Most hope to either attract Facebook-users to their website and offers, some might publish ads on their widget canvas. But will that really be enough to sustain these valuations?
On a side note: If advertising is the model for generating any revenue, Facebook might actually perform much worse than other sites, because people are so familiar and engaged with the existing contents/widgets, that ad banner blindness will be much more common amongst these users than visitors of other media sites. That’s at least what some people say, and I think that is a reasonable assumption.
However, it could also imply that any click on a banner on Facebook is probably much more valuable than clicks on other networks. Simply because it wasn’t an accident or pure boredom. The user is actually interested in whatever the banner offered.
Soon enough, apparently, Facebook will start targetting ads using information they take from the profiles (makes sense, doesn’t it?), so ads should also become much more relevant.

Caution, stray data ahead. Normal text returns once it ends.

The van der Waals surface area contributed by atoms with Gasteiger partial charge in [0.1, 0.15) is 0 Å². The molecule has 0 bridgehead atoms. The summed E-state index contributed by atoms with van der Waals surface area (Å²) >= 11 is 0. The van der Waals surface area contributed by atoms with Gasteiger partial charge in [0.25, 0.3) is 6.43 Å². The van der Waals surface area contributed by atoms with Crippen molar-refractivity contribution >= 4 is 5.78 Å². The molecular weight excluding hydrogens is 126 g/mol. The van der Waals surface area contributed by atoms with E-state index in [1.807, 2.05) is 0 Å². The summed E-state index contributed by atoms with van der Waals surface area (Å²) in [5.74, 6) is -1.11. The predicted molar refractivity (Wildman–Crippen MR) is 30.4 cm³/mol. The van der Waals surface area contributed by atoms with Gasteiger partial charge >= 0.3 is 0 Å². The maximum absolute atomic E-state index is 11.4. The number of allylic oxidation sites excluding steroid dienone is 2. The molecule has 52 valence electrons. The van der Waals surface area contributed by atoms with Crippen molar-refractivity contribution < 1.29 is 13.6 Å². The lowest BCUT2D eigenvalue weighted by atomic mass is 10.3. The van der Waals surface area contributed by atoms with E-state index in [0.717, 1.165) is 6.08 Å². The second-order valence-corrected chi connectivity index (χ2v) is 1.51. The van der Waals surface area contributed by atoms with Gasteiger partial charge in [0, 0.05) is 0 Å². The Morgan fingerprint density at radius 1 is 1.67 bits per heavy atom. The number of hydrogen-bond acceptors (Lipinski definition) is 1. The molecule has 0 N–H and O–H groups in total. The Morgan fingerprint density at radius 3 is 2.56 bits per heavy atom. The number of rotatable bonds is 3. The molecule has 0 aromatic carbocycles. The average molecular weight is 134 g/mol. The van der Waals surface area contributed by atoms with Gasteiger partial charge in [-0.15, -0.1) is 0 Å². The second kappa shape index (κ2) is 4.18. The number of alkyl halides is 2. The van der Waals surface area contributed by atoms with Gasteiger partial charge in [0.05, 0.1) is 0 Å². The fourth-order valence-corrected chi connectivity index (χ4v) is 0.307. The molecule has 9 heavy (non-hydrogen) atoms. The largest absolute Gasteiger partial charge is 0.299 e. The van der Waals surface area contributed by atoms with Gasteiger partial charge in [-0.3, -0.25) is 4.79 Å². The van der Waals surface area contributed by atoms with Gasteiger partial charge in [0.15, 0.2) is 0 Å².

The whole phenomenon of Facebook widgets definitely needs to be watched carefully, and I don’t think it would hurt for companies to test the water publishing small widgets and measuring the effects. But I am still sceptical about this exuberant optimism. Prove me wrong, I would be very much delighted to report on successful tactics any time!
Apple’s handling of the iPhone price issue raises many questions about what Apple can get away with unscathed.
A recent PcWorld article is asking whether Apple is the new Microsoft. Will Apple be the new bully on the IT playground?
Don’t look now, but the role of the industry’s biggest bully is increasingly played by Apple, not Microsoft. Here’s a look at how Apple has shoved Microsoft aside as the company with the worst reputation as a monopolist, copycat and a bully.
Here is the best statement:
iTunes for Windows‘ popularity isn’t driven by software product quality. ITunes is the slowest, clunkiest, most nonintuitive application on my system. But I need it because I love my iPods.